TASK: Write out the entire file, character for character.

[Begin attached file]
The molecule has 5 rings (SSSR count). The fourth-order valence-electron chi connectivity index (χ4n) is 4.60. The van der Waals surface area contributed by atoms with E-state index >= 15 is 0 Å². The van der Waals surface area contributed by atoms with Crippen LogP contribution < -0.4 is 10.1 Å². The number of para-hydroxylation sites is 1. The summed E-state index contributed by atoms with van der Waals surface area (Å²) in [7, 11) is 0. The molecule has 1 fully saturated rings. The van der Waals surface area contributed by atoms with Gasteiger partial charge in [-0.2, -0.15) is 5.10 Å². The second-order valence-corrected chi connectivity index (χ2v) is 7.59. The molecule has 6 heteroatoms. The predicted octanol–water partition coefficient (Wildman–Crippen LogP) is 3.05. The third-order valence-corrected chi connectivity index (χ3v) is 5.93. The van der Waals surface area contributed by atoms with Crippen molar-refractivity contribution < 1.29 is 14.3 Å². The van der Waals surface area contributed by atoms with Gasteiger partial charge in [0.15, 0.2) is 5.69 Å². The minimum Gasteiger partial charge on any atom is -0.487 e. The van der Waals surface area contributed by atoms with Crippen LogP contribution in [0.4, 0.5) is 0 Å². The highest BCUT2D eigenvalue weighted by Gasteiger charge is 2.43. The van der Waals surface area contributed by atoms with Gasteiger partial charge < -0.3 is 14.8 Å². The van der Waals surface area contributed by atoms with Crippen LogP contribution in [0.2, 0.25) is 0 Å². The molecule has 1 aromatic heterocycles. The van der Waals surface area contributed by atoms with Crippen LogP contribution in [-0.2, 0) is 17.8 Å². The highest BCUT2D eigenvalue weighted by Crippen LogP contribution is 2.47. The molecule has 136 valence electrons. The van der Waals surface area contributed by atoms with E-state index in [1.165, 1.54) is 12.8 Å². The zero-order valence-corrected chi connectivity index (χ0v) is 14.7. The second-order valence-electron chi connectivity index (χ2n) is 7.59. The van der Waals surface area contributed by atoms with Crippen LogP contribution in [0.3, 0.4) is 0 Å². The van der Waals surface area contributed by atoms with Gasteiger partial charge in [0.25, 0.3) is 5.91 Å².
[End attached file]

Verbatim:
The molecule has 5 rings (SSSR count). The fourth-order valence-electron chi connectivity index (χ4n) is 4.60. The van der Waals surface area contributed by atoms with E-state index >= 15 is 0 Å². The van der Waals surface area contributed by atoms with Crippen LogP contribution < -0.4 is 10.1 Å². The number of para-hydroxylation sites is 1. The summed E-state index contributed by atoms with van der Waals surface area (Å²) in [7, 11) is 0. The molecule has 1 fully saturated rings. The van der Waals surface area contributed by atoms with Gasteiger partial charge in [-0.2, -0.15) is 5.10 Å². The second-order valence-corrected chi connectivity index (χ2v) is 7.59. The molecule has 6 heteroatoms. The predicted octanol–water partition coefficient (Wildman–Crippen LogP) is 3.05. The third-order valence-corrected chi connectivity index (χ3v) is 5.93. The van der Waals surface area contributed by atoms with Crippen molar-refractivity contribution < 1.29 is 14.3 Å². The van der Waals surface area contributed by atoms with Gasteiger partial charge in [0.15, 0.2) is 5.69 Å². The minimum Gasteiger partial charge on any atom is -0.487 e. The van der Waals surface area contributed by atoms with Crippen LogP contribution in [0.4, 0.5) is 0 Å². The highest BCUT2D eigenvalue weighted by Gasteiger charge is 2.43. The van der Waals surface area contributed by atoms with Gasteiger partial charge < -0.3 is 14.8 Å². The van der Waals surface area contributed by atoms with Crippen LogP contribution in [0.2, 0.25) is 0 Å². The molecule has 1 aromatic heterocycles. The van der Waals surface area contributed by atoms with Crippen LogP contribution in [-0.2, 0) is 17.8 Å². The highest BCUT2D eigenvalue weighted by Crippen LogP contribution is 2.47. The molecule has 136 valence electrons. The van der Waals surface area contributed by atoms with E-state index in [1.165, 1.54) is 12.8 Å². The zero-order valence-corrected chi connectivity index (χ0v) is 14.7. The second-order valence-electron chi connectivity index (χ2n) is 7.59. The van der Waals surface area contributed by atoms with Crippen LogP contribution in [0.3, 0.4) is 0 Å². The van der Waals surface area contributed by atoms with Gasteiger partial charge in [0.25, 0.3) is 5.91 Å².